Credit: Cannes Film Festival
by Ryan Swen Film

Will-o’-the-Wisp — João Pedro Rodrigues

June 1, 2022

Will-o’-the-Wisp, João Pedro Rodrigues’s long-awaited follow-up feature to The Ornithologist, almost seems to take the form of a sketch. Running a slender 67 minutes and seeming to concentrate its action into a matter of days, the film’s structure bears a closer resemblance to Un chien andalou than anything else: it begins in the year 2069, before hopping back to 2011, then forward to “some years later,” then “one year later,” which is where the bulk of the film takes place. This purposefully ambiguous timescale feels right for a film that indulges so freely in alternate realities and surreal settings, an overflowing of incidents packed into a small container.

Will-o’-the-Wisp appears to take place in a version of Portugal where the royal family still reigns to at least nominal effect: the main character is Prince Alfredo, seen on his deathbed in 2069 and as a youth in the rest of the film, and the first quarter of the film — delineated by a title card calling this a “musical fantasy” — moves through three consecutive parodies of the royal family in private; in one moment, the film even acknowledges the proscenium stuffiness by having the queen acknowledge that people are watching, with a knowing look toward the camera.

Fittingly for such a short film, the first of just two musical sequences takes place before this intertitle. The two — one a cherubic children’s choir, one a highly choreographed group dance to non-diegetic music — couldn’t be more different, a neat summary of Will-o’-the-Wisp’s divergent but simpatico aims. It is both an oddly hopeful evocation of the changing tides of politics in the face of global warming and, in the style of Rodrigues’ previous work, a homoerotic exploration of a particular milieu.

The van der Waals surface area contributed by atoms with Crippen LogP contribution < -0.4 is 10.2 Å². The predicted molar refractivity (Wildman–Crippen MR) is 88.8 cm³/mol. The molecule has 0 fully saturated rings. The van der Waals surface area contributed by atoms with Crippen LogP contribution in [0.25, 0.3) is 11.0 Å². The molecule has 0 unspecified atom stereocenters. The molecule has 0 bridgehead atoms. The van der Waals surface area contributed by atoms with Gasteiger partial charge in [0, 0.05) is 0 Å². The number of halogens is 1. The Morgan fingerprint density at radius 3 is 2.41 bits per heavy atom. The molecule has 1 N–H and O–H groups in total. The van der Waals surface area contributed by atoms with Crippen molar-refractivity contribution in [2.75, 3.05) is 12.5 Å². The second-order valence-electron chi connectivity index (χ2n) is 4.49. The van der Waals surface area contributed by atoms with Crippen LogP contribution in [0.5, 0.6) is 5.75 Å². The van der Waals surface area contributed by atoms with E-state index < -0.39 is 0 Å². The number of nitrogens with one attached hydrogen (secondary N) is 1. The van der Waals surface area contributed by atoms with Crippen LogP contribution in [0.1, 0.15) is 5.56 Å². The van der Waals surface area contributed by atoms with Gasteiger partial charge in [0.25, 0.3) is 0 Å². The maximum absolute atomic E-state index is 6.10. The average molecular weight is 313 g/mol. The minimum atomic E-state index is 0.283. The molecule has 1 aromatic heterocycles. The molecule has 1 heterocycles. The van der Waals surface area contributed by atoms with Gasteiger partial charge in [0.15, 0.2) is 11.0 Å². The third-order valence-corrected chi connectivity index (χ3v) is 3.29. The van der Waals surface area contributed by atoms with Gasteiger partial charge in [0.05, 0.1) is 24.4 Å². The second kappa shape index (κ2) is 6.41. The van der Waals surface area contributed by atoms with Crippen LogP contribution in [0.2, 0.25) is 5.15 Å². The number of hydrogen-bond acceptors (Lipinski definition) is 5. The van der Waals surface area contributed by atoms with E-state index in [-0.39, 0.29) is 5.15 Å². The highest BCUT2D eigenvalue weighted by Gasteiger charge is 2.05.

Here, that milieu is the volunteer fire brigade, which Prince Alfredo is prompted to join by a spate of forest fires, including one amid the “royal pines” that his father so fervently admires; in response, his mother claims that he is confusing “the royal family and documentary cinema,” an out-of-nowhere connection typical of the family scenes that operate in direct contrast to the fire brigade’s pleasurable bluntness. A predominantly male unit, its members are exclusively hunks, who quiz the supposed art historian Alfredo on his (poor) knowledge by posing nude or in jockstraps in the manner of various paintings. These moments, a contrast from the rest of the film, are presented in striking chiaroscuro, a loving attention paid to the rippling muscles of these men’s bodies and the sensual absurdity of watching them reenact these paintings.

Indeed, sensual absurdity is a fitting phrase word for a film whose primary sex scene, between the White Alfredo and his mentor Black firefighter Afonso, features exceptionally fake-looking penises; it’s not as if Rodrigues is afraid of showing nudity, even displaying a slideshow of penises that each correspond to a forest in Portugal. But the limits of showing reality are openly challenged by Will-o’-the-Wisp, a film where firefighters are never actually seen in front of a blaze, where a supposedly disastrous simulation is a lighthearted form of hazing, where futuristic clothing is beautifully tacky, and firefighters seem to have amassed considerable power in the intervening decades.

Will-o’-the-Wisp even finds space to invoke the pandemic, a sudden cleaving force that brings the film briefly back to “reality.” But Rodrigues’ concentration of his plot, his ability to elide the parts that would prevent this from taking full flight as a musical fantasy, preserves the film’s strange and uncanny spell. The final image, of the acceptance of Alfredo into the fold despite his all-too-short time in the brigade, points to a certain optimism, one where the fantasy ends happily ever after.


Published as part of Cannes Film Festival 2022 — Dispatch 7.